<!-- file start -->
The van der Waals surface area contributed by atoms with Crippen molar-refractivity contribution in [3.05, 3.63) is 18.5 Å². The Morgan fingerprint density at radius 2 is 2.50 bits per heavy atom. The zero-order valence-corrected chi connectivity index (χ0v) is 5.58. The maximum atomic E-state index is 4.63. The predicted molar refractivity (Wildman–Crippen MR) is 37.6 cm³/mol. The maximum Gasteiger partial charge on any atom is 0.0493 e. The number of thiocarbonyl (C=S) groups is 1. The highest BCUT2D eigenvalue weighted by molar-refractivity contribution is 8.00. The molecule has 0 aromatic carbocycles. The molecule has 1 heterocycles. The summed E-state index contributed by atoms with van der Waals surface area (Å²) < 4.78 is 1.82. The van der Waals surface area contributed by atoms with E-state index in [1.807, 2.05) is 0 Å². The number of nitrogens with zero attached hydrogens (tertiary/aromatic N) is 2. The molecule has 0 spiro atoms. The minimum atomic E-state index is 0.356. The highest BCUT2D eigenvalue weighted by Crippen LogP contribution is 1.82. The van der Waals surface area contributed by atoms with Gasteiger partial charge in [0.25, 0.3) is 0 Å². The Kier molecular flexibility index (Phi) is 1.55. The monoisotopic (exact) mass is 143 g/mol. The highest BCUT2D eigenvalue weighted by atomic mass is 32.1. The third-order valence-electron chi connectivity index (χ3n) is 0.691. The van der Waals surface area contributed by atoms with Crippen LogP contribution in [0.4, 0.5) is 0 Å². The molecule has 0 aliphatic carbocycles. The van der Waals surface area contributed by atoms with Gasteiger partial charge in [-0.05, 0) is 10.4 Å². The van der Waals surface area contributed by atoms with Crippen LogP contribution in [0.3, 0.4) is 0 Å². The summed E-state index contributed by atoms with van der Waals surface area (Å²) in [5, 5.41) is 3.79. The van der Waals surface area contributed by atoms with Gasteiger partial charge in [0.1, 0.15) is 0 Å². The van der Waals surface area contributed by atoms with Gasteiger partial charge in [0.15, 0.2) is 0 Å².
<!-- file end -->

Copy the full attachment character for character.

The van der Waals surface area contributed by atoms with Crippen molar-refractivity contribution in [3.05, 3.63) is 18.5 Å². The Morgan fingerprint density at radius 2 is 2.50 bits per heavy atom. The zero-order valence-corrected chi connectivity index (χ0v) is 5.58. The maximum atomic E-state index is 4.63. The predicted molar refractivity (Wildman–Crippen MR) is 37.6 cm³/mol. The maximum Gasteiger partial charge on any atom is 0.0493 e. The number of thiocarbonyl (C=S) groups is 1. The highest BCUT2D eigenvalue weighted by molar-refractivity contribution is 8.00. The molecule has 0 aromatic carbocycles. The molecule has 1 heterocycles. The summed E-state index contributed by atoms with van der Waals surface area (Å²) < 4.78 is 1.82. The van der Waals surface area contributed by atoms with E-state index in [1.807, 2.05) is 0 Å². The number of nitrogens with zero attached hydrogens (tertiary/aromatic N) is 2. The molecule has 0 spiro atoms. The minimum atomic E-state index is 0.356. The highest BCUT2D eigenvalue weighted by Crippen LogP contribution is 1.82. The van der Waals surface area contributed by atoms with Gasteiger partial charge in [0.25, 0.3) is 0 Å². The Kier molecular flexibility index (Phi) is 1.55. The monoisotopic (exact) mass is 143 g/mol. The highest BCUT2D eigenvalue weighted by atomic mass is 32.1. The third-order valence-electron chi connectivity index (χ3n) is 0.691. The van der Waals surface area contributed by atoms with Crippen LogP contribution in [0.4, 0.5) is 0 Å². The molecule has 0 aliphatic carbocycles. The van der Waals surface area contributed by atoms with Gasteiger partial charge in [-0.05, 0) is 10.4 Å². The van der Waals surface area contributed by atoms with Crippen LogP contribution in [0.3, 0.4) is 0 Å². The summed E-state index contributed by atoms with van der Waals surface area (Å²) in [5, 5.41) is 3.79. The van der Waals surface area contributed by atoms with Gasteiger partial charge in [0.1, 0.15) is 0 Å². The van der Waals surface area contributed by atoms with Gasteiger partial charge in [0.15, 0.2) is 0 Å².